How do pearls form?

Pearls are formed from pearl oysters. They are part of a group of animals belonging to the group bivalvia. This includes snails, slugs etc. Pearls are grown in live oysters far below the surface of the sea. These oysters have a hard shell covering their body. In between the shell and its body there is an empty space called the mantle.

A natural pearl begins its life as a foreign object, such as a parasite or piece of shell that accidentally lodges itself inside the mantle from where it cannot be expelled. It causes some irritation to the oyster. To ease this irritant, the oyster's body begins to secrete a smooth, hard crystalline substance around the irritant.

This substance is called `nacre'. As long as the irritant remains within its body, the oyster will continue to secrete nacre around it, layer upon layer. Over time, the irritant will be completely encased by the silky crystalline coatings. And the result is a lustrous pearl.

Nacre is composed of microscopic crystals of calcium carbonate, aligned perfectly with one another, so that light passing along the axis of one crystal is reflected and refracted by another to produce a rainbow of light and colour.

Pearls can be cultured from oysters artificially in an almost identical fashion. The only difference is that a person carefully implants the irritant in the oyster, rather than leaving it to chance. Actually we can isolate strains of oysters that possess superior pearl-producing qualities.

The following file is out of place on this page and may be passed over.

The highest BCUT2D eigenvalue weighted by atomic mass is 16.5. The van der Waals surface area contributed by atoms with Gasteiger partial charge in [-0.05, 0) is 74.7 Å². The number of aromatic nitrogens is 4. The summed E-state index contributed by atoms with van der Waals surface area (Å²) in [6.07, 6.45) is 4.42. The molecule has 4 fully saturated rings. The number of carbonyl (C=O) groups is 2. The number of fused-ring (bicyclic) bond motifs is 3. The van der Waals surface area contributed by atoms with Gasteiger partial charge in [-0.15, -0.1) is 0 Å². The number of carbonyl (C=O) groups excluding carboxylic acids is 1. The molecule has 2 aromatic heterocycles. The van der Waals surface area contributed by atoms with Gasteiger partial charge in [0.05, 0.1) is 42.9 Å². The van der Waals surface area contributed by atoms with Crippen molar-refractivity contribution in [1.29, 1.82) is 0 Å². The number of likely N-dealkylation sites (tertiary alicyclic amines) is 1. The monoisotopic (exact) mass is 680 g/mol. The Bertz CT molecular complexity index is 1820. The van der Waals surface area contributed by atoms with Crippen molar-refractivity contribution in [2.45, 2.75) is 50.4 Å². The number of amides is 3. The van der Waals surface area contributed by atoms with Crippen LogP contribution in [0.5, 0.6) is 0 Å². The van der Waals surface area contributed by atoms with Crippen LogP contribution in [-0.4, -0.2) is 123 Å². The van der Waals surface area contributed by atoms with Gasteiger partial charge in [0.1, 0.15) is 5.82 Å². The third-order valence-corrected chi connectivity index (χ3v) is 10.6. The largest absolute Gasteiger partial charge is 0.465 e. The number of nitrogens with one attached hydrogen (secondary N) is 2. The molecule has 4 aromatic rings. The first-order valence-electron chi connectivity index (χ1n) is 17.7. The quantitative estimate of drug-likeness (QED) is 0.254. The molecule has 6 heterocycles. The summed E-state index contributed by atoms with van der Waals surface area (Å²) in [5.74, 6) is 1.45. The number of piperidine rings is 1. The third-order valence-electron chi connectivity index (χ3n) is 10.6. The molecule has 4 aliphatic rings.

In a process called nucleation or grafting or seeding, skilled technicians carefully open live pearl oysters, and with surgical precision make an incision in its body. They place a tiny piece of `mantle tissue' from another oyster into a relatively safe location. Then, they place a small round piece of shell, or `nucleus,' beside the inserted mantle tissue.

The nucleus is a mother-of-pearl bead made from freshwater mussel. The cells from the mantle tissue develop around the nucleus forming a sac, which closes and starts to secrete nacre, the crystalline substance that forms the pearl.

The nucleated oysters are then returned to the sea where, in sheltered bays rich in nutrients, they feed and grow, depositing layer after layer of lustrous nacre around the nuclei implanted within them.

The oysters are given the utmost care during this time, while suspended in the water, from the rafts above. Technicians check water temperatures and feeding conditions daily at various depths, moving the oysters up or down as appropriate.

Periodically, the oysters are lifted from the sea for cleaning and health treatments. Seaweed, barnacles and other sea borne organisms that might interfere with their feeding are removed from the oysters' shells.

The shells are also treated with medicinal compounds to discourage parasites. After months of care oysters are ready for harvest. Those that have survived are brought ashore and pearls are harvested.

Saltwater cultured pearls can never be mass-produced. Millions of oysters are nucleated every year, but only a small proportion live to produce fine-quality pearls. Many oysters don't survive nucleation, others are weak and fall prey to disease.

Source : The Hindu